disk encryption

disk encryption

security > data_security > disk_encryption

Ratio: Why?

Encryption comes at a price: You will have to spend time on it, because you have to decide how to do it and you will permanently use computing resources when using it. But what seems to be unattractive can pay out in situations, when your drive can be accessed by any foreigners, which might include:

  • a person who has stolen it from you
  • if your drive has failed and you returned it for guarantee the manufacturer will not repair exactly your drive, but will in most cases collect them and send you an already repaired drive back, which someone else had sent in before

Choosing an encryption algorithm

This really is a problem, because you never know which algorithm will be proven to be insecure tomorrow. Sadly the cryptsetup command expects a not well documented format for its --cipher parameter. The man page just says that it defaults to aes-xts-plain64 when using LUKS. I found two methods to find out which encryptions are supported by your kernel. First and recommend is the usage of

cryptsetup benchmark

which is supposed to compare the performance of those implementations on your hardware. In rare cases you might find some more with

sudo find /lib/modules/`uname -r`/kernel/crypto/* -type f -printf '%20ft' -exec modinfo -d '{}' \; | egrep -i "(cipher|crypto).*algorithm"

mount on boot

prepare your usb stick

This will erase all data and label your stick 'usb-key':

mkfs.ext2 -L usb-key /dev/sdX

automatically mount the usb stick

I suggest you use the following line to mount the stick. It will create a directory /mnt/.usb-key on itsown giving it rw- --- --- permissions by default and it will silently ignore a missing stick:

# /etc/fstab
LABEL=usb-key /mnt/.usb-key ext2 defaults,nofail,x-mount.mkdir=600 0 0

The trick will then be, that current systems are using systemd even to mount entries found in the fstab and thus allowing us to define dependencies.

automatically mount

Because there is no support for external luks headers available in systemd at the time of writing (also there is a patch) we need another solution in order to mount the stick before opening the luks-device and mounting it. I used a service to do so:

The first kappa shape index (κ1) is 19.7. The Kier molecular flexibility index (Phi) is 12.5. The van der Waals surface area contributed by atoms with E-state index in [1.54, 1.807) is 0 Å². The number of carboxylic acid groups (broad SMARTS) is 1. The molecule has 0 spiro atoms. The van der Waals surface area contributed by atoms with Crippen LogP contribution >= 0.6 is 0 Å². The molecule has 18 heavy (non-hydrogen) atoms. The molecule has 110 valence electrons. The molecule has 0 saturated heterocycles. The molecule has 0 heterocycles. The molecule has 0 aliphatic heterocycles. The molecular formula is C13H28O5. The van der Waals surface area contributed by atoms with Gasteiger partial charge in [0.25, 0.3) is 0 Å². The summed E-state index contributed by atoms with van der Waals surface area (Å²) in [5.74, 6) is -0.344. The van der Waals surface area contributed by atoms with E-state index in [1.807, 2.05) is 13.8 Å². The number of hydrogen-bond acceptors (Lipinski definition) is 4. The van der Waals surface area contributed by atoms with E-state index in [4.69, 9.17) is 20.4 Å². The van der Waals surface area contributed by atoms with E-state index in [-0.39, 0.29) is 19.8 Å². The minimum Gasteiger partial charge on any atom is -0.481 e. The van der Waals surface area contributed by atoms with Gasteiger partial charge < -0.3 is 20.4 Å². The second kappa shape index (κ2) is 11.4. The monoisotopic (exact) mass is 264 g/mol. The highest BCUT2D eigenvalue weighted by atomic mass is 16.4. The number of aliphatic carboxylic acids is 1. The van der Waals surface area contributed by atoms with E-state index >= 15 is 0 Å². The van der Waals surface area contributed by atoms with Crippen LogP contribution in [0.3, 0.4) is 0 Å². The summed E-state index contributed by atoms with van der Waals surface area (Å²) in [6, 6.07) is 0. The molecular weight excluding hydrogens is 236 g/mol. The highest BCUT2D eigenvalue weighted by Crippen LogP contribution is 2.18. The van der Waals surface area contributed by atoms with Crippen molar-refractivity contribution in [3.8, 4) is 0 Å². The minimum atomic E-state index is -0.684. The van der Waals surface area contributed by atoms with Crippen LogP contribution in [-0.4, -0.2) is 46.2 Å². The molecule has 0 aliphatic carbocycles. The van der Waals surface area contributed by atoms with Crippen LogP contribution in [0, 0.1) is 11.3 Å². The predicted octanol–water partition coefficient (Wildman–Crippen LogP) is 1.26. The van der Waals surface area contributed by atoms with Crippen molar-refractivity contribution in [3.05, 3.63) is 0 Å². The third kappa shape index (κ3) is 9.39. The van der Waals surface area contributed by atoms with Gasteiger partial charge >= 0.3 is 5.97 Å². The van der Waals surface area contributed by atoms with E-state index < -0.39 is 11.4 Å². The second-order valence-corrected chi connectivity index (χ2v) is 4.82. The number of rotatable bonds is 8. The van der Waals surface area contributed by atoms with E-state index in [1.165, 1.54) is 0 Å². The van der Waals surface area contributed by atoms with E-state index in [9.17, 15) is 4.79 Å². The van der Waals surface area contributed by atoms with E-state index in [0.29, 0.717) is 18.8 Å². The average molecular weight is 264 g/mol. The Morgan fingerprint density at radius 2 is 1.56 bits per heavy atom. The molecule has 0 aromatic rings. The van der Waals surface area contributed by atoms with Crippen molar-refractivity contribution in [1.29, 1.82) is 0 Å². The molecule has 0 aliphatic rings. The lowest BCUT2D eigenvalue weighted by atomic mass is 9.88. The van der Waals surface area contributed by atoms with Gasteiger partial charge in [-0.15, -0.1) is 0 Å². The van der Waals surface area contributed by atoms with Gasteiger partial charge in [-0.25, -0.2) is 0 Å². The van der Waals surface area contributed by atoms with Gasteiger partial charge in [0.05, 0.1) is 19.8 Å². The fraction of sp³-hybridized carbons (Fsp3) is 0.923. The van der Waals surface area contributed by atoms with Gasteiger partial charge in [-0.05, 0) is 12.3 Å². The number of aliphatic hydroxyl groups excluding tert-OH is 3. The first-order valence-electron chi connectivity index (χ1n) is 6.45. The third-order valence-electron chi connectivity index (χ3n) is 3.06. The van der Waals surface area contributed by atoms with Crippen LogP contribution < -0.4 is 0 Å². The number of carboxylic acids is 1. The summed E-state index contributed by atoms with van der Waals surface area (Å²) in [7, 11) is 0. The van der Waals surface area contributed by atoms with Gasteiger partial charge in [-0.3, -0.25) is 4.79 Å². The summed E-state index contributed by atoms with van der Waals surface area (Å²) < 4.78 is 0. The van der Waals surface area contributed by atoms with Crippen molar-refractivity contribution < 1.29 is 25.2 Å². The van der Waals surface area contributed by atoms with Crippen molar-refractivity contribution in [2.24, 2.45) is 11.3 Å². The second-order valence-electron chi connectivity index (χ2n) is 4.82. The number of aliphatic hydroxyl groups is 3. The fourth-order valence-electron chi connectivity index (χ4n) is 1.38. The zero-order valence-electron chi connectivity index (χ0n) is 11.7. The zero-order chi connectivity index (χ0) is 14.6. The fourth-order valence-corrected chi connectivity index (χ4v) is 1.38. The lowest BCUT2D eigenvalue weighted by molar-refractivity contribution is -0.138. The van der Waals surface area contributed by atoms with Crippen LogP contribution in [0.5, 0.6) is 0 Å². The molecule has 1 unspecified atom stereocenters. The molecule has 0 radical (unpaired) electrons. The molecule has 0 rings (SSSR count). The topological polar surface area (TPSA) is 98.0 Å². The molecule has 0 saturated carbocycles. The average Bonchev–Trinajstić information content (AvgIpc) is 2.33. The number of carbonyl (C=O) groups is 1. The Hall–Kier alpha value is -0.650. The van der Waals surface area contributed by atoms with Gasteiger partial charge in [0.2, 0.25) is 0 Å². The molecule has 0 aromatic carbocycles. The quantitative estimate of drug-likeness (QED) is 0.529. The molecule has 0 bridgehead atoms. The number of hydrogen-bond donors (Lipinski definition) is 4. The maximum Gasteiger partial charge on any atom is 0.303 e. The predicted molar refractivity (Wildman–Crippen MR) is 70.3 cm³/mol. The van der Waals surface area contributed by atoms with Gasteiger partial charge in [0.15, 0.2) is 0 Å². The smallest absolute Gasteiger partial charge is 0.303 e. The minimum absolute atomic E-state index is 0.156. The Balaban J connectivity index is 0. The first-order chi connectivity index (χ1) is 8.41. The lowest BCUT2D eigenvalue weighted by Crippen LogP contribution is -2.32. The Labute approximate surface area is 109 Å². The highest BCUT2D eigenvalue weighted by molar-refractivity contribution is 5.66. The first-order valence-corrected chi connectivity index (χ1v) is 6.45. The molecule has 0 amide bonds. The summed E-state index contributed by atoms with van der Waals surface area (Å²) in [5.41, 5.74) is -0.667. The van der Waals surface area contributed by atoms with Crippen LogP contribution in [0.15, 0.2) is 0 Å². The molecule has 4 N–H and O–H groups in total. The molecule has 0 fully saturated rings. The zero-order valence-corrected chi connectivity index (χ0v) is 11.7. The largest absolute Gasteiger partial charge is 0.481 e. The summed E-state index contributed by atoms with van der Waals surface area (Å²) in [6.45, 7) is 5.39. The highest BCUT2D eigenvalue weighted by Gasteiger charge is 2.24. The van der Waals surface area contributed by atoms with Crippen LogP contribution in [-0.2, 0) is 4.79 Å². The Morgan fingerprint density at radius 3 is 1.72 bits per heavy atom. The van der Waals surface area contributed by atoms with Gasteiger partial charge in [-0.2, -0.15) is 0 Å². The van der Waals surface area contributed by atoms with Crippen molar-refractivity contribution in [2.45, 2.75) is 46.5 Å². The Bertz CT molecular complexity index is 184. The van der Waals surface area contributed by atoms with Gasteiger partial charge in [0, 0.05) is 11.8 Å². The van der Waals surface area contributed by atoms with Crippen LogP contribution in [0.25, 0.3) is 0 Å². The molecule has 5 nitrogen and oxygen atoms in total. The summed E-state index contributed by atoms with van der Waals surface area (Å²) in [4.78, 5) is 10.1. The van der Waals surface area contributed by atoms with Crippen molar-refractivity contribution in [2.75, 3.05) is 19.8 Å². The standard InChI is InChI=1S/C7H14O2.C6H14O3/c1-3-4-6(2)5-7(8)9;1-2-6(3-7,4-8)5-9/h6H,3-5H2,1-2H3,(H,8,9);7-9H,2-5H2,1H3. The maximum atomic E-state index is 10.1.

# /usr/lib/systemd/system/encrypt.service

ExecStartPre=/sbin/cryptsetup --header /mnt/.usb-key/.luks/luks-header.raw --key-file /mnt/.usb-key/.luks/entropy.key --type luks open /dev/zpool/crypted crypted
ExecStartPre=/bin/umount /mnt/.usb-key/
ExecStartPre=/bin/rmdir /mnt/.usb-key/
ExecStart=/bin/mount /dev/mapper/crypted /mnt/crypted
ExecStop=/bin/umount /dev/mapper/crypted
ExecStopPost=/sbin/cryptsetup luksClose crypted


Unlock using the master key

cryptsetup --type plain --cipher=twofish-xts-plain64 --key-size=512 --key-file=/media/masterkey.raw open /dev/sde sde
cryptsetup --type plain --cipher=twofish-xts-plain64 --key-size=512 --hash=plain --key-file=/media/masterkey.raw open /dev/sde sde 
/usr/lib/systemd/systemd-cryptsetup attach sde /dev/disk/by-id/[your-device] /[file-with-header] plain,hash=plain,cipher=twofish-xts-plain64,size=512

Recover a lost key

It is trivial, that as long as your device is accessible the key must be somewhere in the random access memory and can be read. You don't have to work for the NSA to find it, because dmcrypt provides everything you need:

dmsetup table --showkeys /dev/mapper/name-of-cryptdevice

will output everything you need to reproduce a key, which can be used independant from LUKS and is an ascii representation of what is meant to be binary. So copy the key into the hexeditor of your choice (or do with xxd) and create a new LUKS header like so:

echo 'yourverysecretkey' | xxd -r -p > masterkey.raw
cryptsetup luksFormat --master-key-file masterkey.raw --header new_luks_header.raw
dd if=new_luks_header.raw of=/dev/sdluksdevice

From man cryptsetup: For luksFormat this allows creating a LUKS header with this specific master key. If the master key was taken from an existing LUKS header and all other parameters are the same, then the new header decrypts the data encrypted with the header the master key was taken from This method is also described officially

Kernel command line

In order to mount the root file system from an encrypted disk a linux kernel usually maps a representative device for the encrypted physical disk under /dev/mapper. The name for the disk there can be freely chosen and there are many ways to do that. The manual method is described above and simply uses cryptsetup open <device> name. But to boot the system it is impractical and there are two big approaches to get this done automatically: systemd and kernel parameters.


Arch linux has a sd-encrypt hook to replace the encrypt hook. It should work out of the box, but if an initramfs*.img file is copied from another machine without the correct /etc/crypttab entries, there is no way for the image to know which disk should be made available as a root file system, but it can be told where to find it with kernel parameters:



The kernel component responsible for encryption is called the crypt target of the device mapper or dm-crypt in short. It is a little easier to use as the systemd approach above, e.g. with:

cryptdevice=UUID=XXXX-XXXX-XXXX-XXXX=name root=/dev/mapper/name
cryptdevice=/dev/sda1=mysda1 root=/dev/mapper/mysda1